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Should I buy HSBC shares after their recent pullback?

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HSBC’s(LSE: HSBA) share price has pulled back recently. Back in August, it was above 550p. Today however, it’s near 480p. Is this a good opportunity to buy HSBC shares for my portfolio? Let’s take a look.

The shares look cheap

HSBC shares do look quite cheap at the moment. Currently, analysts expect the bank to generate earnings per share of 80.1 cents (HSBC reports in US dollars) for 2022. That puts the stock on a forward-looking price-to-earnings (P/E) ratio of just 7.1, which is low. To put that figure in perspective, the median P/E ratio across the FTSE 100 index is about 13 right now.

Lower profits

Cheap stocks are often cheap for a reason however. And in HSBC’s case, the company is facing a few challenges right now.

One is larger loan losses as a result of weakening economic conditions. For the third quarter of 2022, HSBC reported expected credit losses (ECL) of $1.1bn (versus $659m a year earlier), reflecting increased economic uncertainty, higher inflation, and ongoing developments in China’s commercial real estate sector. This dragged profit before tax down 42% year on year to $3.1bn.

Looking ahead, HSBC said that it expects ECL for 2023 to be at the higher end of its planning range of between 30 and 40 basis points of average loans.

Pressure from major shareholder

Another issue here is that the bank is under pressure from its largest shareholder, Ping An Asset Management. Ping An is not happy with HSBC’s performance and has urged it to cut costs aggressively and exit sub-scale non-Asian markets. It believes HSBC should spin off its Asia operations.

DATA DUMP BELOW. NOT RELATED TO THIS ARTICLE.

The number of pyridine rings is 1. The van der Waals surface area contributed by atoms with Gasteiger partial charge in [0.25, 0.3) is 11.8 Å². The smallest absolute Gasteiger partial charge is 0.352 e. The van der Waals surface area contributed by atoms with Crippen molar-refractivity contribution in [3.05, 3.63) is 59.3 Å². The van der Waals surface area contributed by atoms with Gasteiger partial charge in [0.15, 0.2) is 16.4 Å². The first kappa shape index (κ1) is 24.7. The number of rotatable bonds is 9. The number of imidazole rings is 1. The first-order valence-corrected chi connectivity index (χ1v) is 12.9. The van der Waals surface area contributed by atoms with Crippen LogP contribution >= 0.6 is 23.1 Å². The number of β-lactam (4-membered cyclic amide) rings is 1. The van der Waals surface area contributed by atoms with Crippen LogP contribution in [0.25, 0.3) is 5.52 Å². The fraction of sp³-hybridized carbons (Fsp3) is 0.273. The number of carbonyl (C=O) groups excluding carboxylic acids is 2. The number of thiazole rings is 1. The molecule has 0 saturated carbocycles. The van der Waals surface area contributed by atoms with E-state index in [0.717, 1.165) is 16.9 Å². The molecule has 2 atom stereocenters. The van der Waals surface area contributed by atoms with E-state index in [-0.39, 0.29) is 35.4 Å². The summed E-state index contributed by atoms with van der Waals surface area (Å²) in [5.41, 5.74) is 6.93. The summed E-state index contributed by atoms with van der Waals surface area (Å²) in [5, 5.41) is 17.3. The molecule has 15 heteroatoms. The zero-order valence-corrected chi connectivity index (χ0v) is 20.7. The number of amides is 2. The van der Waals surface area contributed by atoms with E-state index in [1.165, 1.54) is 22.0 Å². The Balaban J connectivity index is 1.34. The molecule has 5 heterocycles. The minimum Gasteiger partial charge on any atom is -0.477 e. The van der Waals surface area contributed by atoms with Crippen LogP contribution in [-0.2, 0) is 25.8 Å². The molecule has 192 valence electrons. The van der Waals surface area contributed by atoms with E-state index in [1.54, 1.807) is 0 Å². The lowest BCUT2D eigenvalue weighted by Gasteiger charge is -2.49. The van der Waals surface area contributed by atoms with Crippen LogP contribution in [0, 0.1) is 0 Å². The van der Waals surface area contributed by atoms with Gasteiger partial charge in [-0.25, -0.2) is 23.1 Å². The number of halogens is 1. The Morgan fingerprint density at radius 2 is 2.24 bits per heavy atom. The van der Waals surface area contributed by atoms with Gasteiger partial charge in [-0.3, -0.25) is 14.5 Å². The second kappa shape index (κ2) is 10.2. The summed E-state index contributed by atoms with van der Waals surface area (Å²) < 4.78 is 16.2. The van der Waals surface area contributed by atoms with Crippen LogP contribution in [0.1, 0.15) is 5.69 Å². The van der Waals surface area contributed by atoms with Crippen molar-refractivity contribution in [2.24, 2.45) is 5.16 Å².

HSBC doesn’t want to do this, as this move would have a negative impact on its credit rating, operating costs, and tax bill. So this may not happen. However, the pressure from Ping An adds some uncertainty in terms of the investment case here.

Benefiting from higher interest rates

Now there are a few reasons to be optimistic about HSBC shares. Higher interest rates are one. For Q3, the bank’s net interest income surged 30% to $8.6bn, helped by higher rates.

Its focus on growth markets is another. One of HSBC’s goals is to shift capital towards areas such as Asia and wealth management, which generate higher returns. It believes this shift will enable it to achieve solid top-line growth in the medium to long term.

Of course, there’s also the dividend here. Currently, HSBC shares have a yield of about 5.3%.

Should I buy the shares today?

So am I a buyer of HSBC shares given all of the above? The answer right now is no.

I do think the bank stock looks cheap. However, with the global economy weakening, I am happy to leave the stock on my watchlist for now and focus on other investment opportunities.

The post Should I buy HSBC shares after their recent pullback? appeared first on The Motley Fool UK.

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Edward Sheldon has no position in any of the shares mentioned. The Motley Fool UK has recommended HSBC Holdings. Views expressed on the companies mentioned in this article are those of the writer and therefore may differ from the official recommendations we make in our subscription services such as Share Advisor, Hidden Winners and Pro. Here at The Motley Fool we believe that considering a diverse range of insights makes us better investors.